Netflix film on Shimon Peres spotlights political, emotional resilience

“People said that I’m a dreamer,” said the Israeli statesman, who lived to 93. “It’s true. But ask me this: What’s wrong? Who said people who don’t dream are right?”

Award-winning+documentary+film+director+and+writer+Richard+Trank+in+Eastern+Europe+with+his+crew+on+the+set+of+%E2%80%9CNever+Stop+Dreaming%3A+The+Life+and+Legacy+of+Shimon+Peres%E2%80%9D+by+Moriah+Films%2C+a+division+of+the+Simon+Wiesenthal+Center%2C+to+be+released+on+July+13+on+Netflix.+Credit%3A+Moriah+Films.

Award-winning documentary film director and writer Richard Trank in Eastern Europe with his crew on the set of “Never Stop Dreaming: The Life and Legacy of Shimon Peres” by Moriah Films, a division of the Simon Wiesenthal Center, to be released on July 13 on Netflix. Credit: Moriah Films.

By Carin M. Smilk, JNS

(JNS) — A children’s book by Ruth Krauss called The Carrot Seed, first published in 1945, is a little read that packs a big punch. In it, the main character, a little boy who doesn’t even have a name, plants a seed in the ground amid a cast of naysayers. His brother, his father, even his mother shed doubt upon his endeavor, despite the fact that the boy weeds and waters the seed regularly.

“It won’t come up,” they say, urging him to get on with things.

Still, he keeps at it, and by the end of the thin volume, sure enough, up comes an orange carrot with a leafy top, “just as the little boy had known it would.”

It is an apt analogy to longtime Israeli statesman Shimon Peres, who was a self-ascribed dreamer, no matter the obstacle (or “challenge,” as optimists like to say).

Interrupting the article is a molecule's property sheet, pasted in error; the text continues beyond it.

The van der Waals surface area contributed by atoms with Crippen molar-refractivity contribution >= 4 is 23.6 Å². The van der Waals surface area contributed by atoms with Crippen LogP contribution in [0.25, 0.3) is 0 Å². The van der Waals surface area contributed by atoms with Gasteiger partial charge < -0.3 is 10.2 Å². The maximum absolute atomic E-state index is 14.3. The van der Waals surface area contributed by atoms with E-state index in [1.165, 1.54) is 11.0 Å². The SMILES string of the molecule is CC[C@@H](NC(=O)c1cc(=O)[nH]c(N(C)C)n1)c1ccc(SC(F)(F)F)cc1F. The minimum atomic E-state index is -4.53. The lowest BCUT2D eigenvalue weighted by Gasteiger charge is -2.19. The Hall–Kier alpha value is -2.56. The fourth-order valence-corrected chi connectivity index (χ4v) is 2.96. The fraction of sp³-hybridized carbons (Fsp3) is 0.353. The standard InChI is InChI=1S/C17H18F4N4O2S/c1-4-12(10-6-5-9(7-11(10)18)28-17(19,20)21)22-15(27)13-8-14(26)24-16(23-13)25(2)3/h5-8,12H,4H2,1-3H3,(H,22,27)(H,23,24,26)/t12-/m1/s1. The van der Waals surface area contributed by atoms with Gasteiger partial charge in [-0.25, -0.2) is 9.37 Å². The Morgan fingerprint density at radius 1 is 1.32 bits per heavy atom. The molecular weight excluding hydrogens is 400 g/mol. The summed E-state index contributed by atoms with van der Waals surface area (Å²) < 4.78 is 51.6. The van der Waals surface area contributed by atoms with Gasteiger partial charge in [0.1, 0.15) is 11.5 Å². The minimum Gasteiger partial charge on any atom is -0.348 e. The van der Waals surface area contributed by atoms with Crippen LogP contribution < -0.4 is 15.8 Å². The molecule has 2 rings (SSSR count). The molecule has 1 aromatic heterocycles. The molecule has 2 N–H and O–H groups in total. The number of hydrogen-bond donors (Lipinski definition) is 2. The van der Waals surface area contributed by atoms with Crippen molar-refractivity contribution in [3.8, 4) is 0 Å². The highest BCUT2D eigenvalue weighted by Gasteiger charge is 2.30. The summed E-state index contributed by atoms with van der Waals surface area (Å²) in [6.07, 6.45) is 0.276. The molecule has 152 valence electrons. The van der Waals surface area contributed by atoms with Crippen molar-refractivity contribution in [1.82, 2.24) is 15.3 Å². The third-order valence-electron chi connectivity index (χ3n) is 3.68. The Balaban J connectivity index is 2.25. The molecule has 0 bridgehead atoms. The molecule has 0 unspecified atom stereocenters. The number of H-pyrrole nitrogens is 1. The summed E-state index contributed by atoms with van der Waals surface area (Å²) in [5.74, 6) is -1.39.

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“People said that I’m a dreamer,” said Peres. “It’s true. But ask me this: What’s wrong? Who said people who don’t dream are right?”

These lines come less than five minutes into a new, two-hour documentary called “Never Stop Dreaming: The Life and Legacy of Shimon Peres” by Moriah Films, a division of the Simon Wiesenthal Center, to be released on July 13 on Netflix. The theme, which is readily apparent and a bit thick at times, focuses on Peres as the non-cynic, something rare in the volatile arena that is the Middle East.

Like several other founding fathers (and one mother)—David Ben-Gurion, Menachem Begin, Yitzhak Shamir, Golda Meir—Peres (Szymon Perski) was born in Eastern Europe in a shtetl called Vishneva, then Poland and now in Belarus. Like them, he spoke and read multiple languages, useful in politics, diplomacy and nation-building.

He arrived in 1934 in what was then British Mandatory Palestine as a boy, entering sixth grade at the Balfour Elementary School in Tel Aviv. In short order, he became a youth leader, lived on a kibbutz, joined the Haganah, lived and worked in the United States and, after the establishment of modern-day Israel, went on to be a Knesset member, holding multiple ministry positions, and serving as both prime minister and president.

Shimon Peres at age 13, Aug. 1, 1936. Credit: National Photo Collection of Israel/Government Press Office via Wikimedia Commons

Peres is linked to almost every historical moment in Israel’s history in his 93 years, gaining notoriety, especially among youth, as he aged before passing away in September 2016, when the film begins.